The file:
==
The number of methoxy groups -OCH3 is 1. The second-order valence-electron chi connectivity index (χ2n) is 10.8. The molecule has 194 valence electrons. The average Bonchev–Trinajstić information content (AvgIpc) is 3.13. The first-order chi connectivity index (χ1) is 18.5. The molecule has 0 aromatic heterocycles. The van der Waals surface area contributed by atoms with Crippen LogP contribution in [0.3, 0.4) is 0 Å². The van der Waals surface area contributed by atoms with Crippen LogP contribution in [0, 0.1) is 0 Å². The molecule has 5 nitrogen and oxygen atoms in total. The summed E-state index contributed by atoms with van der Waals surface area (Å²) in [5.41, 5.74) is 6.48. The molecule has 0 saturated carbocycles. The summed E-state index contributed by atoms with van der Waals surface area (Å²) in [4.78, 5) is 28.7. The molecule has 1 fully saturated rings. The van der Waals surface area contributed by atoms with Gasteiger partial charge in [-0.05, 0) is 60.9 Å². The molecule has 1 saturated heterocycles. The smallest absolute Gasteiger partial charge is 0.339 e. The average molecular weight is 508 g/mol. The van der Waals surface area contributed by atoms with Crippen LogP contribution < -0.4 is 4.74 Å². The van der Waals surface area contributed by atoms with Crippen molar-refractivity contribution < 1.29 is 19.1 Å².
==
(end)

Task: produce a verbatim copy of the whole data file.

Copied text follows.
The number of methoxy groups -OCH3 is 1. The second-order valence-electron chi connectivity index (χ2n) is 10.8. The molecule has 194 valence electrons. The average Bonchev–Trinajstić information content (AvgIpc) is 3.13. The first-order chi connectivity index (χ1) is 18.5. The molecule has 0 aromatic heterocycles. The van der Waals surface area contributed by atoms with Crippen LogP contribution in [0.3, 0.4) is 0 Å². The van der Waals surface area contributed by atoms with Crippen LogP contribution in [0, 0.1) is 0 Å². The molecule has 5 nitrogen and oxygen atoms in total. The summed E-state index contributed by atoms with van der Waals surface area (Å²) in [5.41, 5.74) is 6.48. The molecule has 0 saturated carbocycles. The summed E-state index contributed by atoms with van der Waals surface area (Å²) in [4.78, 5) is 28.7. The molecule has 1 fully saturated rings. The van der Waals surface area contributed by atoms with Gasteiger partial charge in [-0.05, 0) is 60.9 Å². The molecule has 1 saturated heterocycles. The smallest absolute Gasteiger partial charge is 0.339 e. The average molecular weight is 508 g/mol. The van der Waals surface area contributed by atoms with Crippen LogP contribution < -0.4 is 4.74 Å². The van der Waals surface area contributed by atoms with Crippen molar-refractivity contribution < 1.29 is 19.1 Å².